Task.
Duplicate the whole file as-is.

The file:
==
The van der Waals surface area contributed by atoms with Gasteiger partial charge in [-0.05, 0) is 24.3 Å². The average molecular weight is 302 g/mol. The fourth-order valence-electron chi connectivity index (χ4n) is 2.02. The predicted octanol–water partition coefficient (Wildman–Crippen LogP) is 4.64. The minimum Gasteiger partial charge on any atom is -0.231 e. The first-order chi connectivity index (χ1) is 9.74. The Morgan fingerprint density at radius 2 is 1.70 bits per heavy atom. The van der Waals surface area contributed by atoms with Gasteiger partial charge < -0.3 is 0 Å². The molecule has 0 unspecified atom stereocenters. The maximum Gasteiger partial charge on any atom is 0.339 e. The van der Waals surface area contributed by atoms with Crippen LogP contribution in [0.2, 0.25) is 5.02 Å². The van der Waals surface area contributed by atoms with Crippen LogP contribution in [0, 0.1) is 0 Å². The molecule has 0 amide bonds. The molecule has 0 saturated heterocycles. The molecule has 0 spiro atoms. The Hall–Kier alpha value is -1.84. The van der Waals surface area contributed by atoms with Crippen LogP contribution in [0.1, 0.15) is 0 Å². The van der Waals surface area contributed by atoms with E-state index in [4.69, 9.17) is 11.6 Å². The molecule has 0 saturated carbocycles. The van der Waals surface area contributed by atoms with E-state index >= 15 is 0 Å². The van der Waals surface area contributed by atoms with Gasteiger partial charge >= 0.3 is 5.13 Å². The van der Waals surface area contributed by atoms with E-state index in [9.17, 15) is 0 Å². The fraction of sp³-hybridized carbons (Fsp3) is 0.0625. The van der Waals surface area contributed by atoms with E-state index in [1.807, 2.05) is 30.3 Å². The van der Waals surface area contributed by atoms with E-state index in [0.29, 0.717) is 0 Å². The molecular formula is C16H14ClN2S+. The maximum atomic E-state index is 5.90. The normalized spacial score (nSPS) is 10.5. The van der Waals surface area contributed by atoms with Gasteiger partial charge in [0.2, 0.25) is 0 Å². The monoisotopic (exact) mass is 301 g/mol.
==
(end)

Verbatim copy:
The van der Waals surface area contributed by atoms with Gasteiger partial charge in [-0.05, 0) is 24.3 Å². The average molecular weight is 302 g/mol. The fourth-order valence-electron chi connectivity index (χ4n) is 2.02. The predicted octanol–water partition coefficient (Wildman–Crippen LogP) is 4.64. The minimum Gasteiger partial charge on any atom is -0.231 e. The first-order chi connectivity index (χ1) is 9.74. The Morgan fingerprint density at radius 2 is 1.70 bits per heavy atom. The van der Waals surface area contributed by atoms with Gasteiger partial charge < -0.3 is 0 Å². The molecule has 0 unspecified atom stereocenters. The maximum Gasteiger partial charge on any atom is 0.339 e. The van der Waals surface area contributed by atoms with Crippen LogP contribution in [0.2, 0.25) is 5.02 Å². The van der Waals surface area contributed by atoms with Crippen LogP contribution in [0, 0.1) is 0 Å². The molecule has 0 amide bonds. The molecule has 0 saturated heterocycles. The molecule has 0 spiro atoms. The Hall–Kier alpha value is -1.84. The van der Waals surface area contributed by atoms with Crippen LogP contribution in [0.1, 0.15) is 0 Å². The van der Waals surface area contributed by atoms with E-state index in [4.69, 9.17) is 11.6 Å². The molecule has 0 saturated carbocycles. The van der Waals surface area contributed by atoms with E-state index >= 15 is 0 Å². The van der Waals surface area contributed by atoms with Gasteiger partial charge >= 0.3 is 5.13 Å². The van der Waals surface area contributed by atoms with E-state index in [9.17, 15) is 0 Å². The fraction of sp³-hybridized carbons (Fsp3) is 0.0625. The van der Waals surface area contributed by atoms with E-state index in [1.807, 2.05) is 30.3 Å². The van der Waals surface area contributed by atoms with E-state index in [0.29, 0.717) is 0 Å². The molecular formula is C16H14ClN2S+. The maximum atomic E-state index is 5.90. The normalized spacial score (nSPS) is 10.5. The van der Waals surface area contributed by atoms with Gasteiger partial charge in [0.2, 0.25) is 0 Å². The monoisotopic (exact) mass is 301 g/mol.